Do your own numbers to see but include all your labour and equipment costs. I’ve heard the average yardage rate for Alberta is around $0.70/head/day. A difference of $0.58 in our example. ($0.70 – $0.12)

The biggest issue with bale grazing for most producers is the thought of cows wasting all that expensive feed. Is it really waste? At Greener Pastures Ranching, every day that a dry cow is bale grazed with imported feed, I charge out $0.30/head/day in fertilizer costs to my grazing profit centre payable to my feeding profit centre. If I did not feed on my land, I would not be getting the fertility. So is my feed cost $0.30 cheaper than I think? ($1.28 – $0.30 = $0.98/head/day plus yardage) I think so because I’ve seen the pasture improvement after bale grazing. I have seen a paddock covered by bale grazing, more than double the following year compared to an un-bale-grazed paddock. And that improvement continues on for at least five years or more. Why do I say “with imported feed”? If you are using your own feed off land you manage, you are only transferring nutrients around from one field to another. It is not a net gain because of the cows. It’s still good for the production but don’t credit the $0.30/head/day to the cows.

Feed is a bigger factor than yardage, right? Wrong, let’s assume that with bale grazing, I’m going to leave more feed on the ground, but for the difference of $0.58 I can save on yardage, I can waste a lot of feed. Even if I waste 15 per cent of the bale, (which I think is quite high) that only costs me about $0.19/head/day in waste. (1,300 lbs. x 15% = 195 lbs. x 5 bales = 975 lbs. at $0.04/lb. = $39 ÷ 200 cows = $0.19/head/day) But that $0.19 is fertilizer for the next five to 10 years. (And this is assuming we waste no feed with our alternative method of feeding.) Most farmers don’t worry about how high their yardage costs are, but panic if there is feed waste. If I save $0.58 on my yardage at a waste cost of $0.19, I see it as a no-brainer. Plus I get the fertilizer next spring.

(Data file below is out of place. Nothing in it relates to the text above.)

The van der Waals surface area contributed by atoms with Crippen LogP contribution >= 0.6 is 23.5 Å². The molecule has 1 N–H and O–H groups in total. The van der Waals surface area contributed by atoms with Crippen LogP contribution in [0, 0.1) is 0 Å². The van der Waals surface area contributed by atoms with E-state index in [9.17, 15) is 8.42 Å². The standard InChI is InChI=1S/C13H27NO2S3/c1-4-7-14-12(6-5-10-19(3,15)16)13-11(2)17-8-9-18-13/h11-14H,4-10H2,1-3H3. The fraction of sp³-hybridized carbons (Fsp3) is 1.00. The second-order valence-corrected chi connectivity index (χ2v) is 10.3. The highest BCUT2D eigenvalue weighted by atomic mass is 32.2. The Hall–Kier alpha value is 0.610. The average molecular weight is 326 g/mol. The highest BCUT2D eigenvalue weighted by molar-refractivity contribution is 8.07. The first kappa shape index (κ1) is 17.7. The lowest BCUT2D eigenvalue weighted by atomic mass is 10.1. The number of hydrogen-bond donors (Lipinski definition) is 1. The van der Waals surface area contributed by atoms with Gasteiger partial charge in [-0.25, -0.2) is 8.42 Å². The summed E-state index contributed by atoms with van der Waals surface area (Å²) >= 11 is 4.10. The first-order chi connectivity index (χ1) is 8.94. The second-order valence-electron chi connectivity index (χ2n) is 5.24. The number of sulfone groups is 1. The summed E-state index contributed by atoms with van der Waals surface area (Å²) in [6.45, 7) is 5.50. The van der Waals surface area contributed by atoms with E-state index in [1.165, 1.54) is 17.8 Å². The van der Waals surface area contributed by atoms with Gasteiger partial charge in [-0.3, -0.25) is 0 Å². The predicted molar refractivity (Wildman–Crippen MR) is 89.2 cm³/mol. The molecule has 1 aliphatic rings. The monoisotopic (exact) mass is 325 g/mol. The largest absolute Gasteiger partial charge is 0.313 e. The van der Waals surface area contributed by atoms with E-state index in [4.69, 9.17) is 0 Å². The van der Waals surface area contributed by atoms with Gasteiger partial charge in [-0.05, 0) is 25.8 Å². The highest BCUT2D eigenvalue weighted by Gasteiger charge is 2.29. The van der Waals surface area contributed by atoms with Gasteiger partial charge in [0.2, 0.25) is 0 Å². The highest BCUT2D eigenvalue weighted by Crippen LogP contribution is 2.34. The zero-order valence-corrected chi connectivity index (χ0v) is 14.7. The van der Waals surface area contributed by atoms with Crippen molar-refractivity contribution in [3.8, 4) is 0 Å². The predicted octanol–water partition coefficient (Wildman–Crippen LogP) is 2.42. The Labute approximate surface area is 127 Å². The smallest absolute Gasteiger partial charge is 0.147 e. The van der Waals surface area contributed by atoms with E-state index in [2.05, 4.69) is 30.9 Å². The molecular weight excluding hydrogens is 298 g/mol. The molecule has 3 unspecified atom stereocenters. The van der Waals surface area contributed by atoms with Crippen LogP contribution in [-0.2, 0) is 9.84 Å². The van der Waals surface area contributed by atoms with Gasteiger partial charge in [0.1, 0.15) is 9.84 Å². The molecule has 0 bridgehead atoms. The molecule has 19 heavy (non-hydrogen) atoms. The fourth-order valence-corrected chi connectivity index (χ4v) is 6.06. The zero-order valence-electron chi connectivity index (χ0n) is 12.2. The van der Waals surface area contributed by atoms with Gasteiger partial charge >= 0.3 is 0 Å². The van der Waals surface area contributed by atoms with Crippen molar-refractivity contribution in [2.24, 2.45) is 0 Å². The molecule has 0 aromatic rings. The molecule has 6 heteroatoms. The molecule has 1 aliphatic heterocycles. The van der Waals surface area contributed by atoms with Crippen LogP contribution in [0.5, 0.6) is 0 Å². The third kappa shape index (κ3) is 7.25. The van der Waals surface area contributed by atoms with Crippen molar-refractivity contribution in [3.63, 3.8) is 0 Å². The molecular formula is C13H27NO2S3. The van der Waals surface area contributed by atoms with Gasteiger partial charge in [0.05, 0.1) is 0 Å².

Let’s use my fertilizer value and see, 200 cows at $0.30/head/day for 200 days equals $12,000 worth of fertilizer value. For free! It was only a management decision that caused it. I also saved all those labour and equipment costs in the process.

In addition to the “waste,” most producers are concerned with “dead spots” after bale grazing. This is the impeded growth the following summer due to the extra residue left covering the ground. I have found that the grass quite easily grows through the bale circles by midsummer.

Dead spots depend on what type of feed you used, how palatable it was and how well you made them clean up. It will take longer for the grass to grow through mature green feed or straw residue than good hay. I have had pea straw bales that left dead spots for up to four years. But normally on my ranch with decent quality feed, I have very little impeded growth the following year. The tendency is to want to harrow the residue. I never do. I would need to own the tractor and the harrows, burn the fuel, and spend the time turning circles. And I see no economic benefit to any of it. My time is more valuable than that. If you have dead spots, don’t stress over it. It will grow.

Bale grazing — it’s an easy sell. It saves you time and money and does a fantastic job at pasture rejuvenation. It just makes “cents.”

About the author


Steve Kenyon runs Greener Pastures Ranching Ltd. in Busby, Alta. You can email him at [email protected] or call 780-307-6500.